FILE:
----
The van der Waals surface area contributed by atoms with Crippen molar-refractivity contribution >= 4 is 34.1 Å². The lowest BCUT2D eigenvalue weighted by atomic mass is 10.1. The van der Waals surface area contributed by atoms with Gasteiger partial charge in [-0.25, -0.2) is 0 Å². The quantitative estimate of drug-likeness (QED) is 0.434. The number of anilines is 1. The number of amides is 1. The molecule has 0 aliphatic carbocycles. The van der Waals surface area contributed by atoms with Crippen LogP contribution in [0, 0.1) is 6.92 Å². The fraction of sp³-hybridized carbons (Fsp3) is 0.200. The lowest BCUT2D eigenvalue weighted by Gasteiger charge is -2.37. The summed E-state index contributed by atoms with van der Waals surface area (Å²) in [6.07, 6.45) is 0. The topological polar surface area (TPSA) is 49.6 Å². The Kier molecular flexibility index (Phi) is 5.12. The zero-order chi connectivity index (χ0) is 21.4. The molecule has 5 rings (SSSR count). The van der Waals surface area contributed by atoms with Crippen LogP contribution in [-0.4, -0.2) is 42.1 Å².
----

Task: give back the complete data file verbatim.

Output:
The van der Waals surface area contributed by atoms with Crippen molar-refractivity contribution >= 4 is 34.1 Å². The lowest BCUT2D eigenvalue weighted by atomic mass is 10.1. The van der Waals surface area contributed by atoms with Gasteiger partial charge in [-0.25, -0.2) is 0 Å². The quantitative estimate of drug-likeness (QED) is 0.434. The number of anilines is 1. The number of amides is 1. The molecule has 0 aliphatic carbocycles. The van der Waals surface area contributed by atoms with Crippen LogP contribution in [0, 0.1) is 6.92 Å². The fraction of sp³-hybridized carbons (Fsp3) is 0.200. The lowest BCUT2D eigenvalue weighted by Gasteiger charge is -2.37. The summed E-state index contributed by atoms with van der Waals surface area (Å²) in [6.07, 6.45) is 0. The topological polar surface area (TPSA) is 49.6 Å². The Kier molecular flexibility index (Phi) is 5.12. The zero-order chi connectivity index (χ0) is 21.4. The molecule has 5 rings (SSSR count). The van der Waals surface area contributed by atoms with Crippen LogP contribution in [-0.4, -0.2) is 42.1 Å².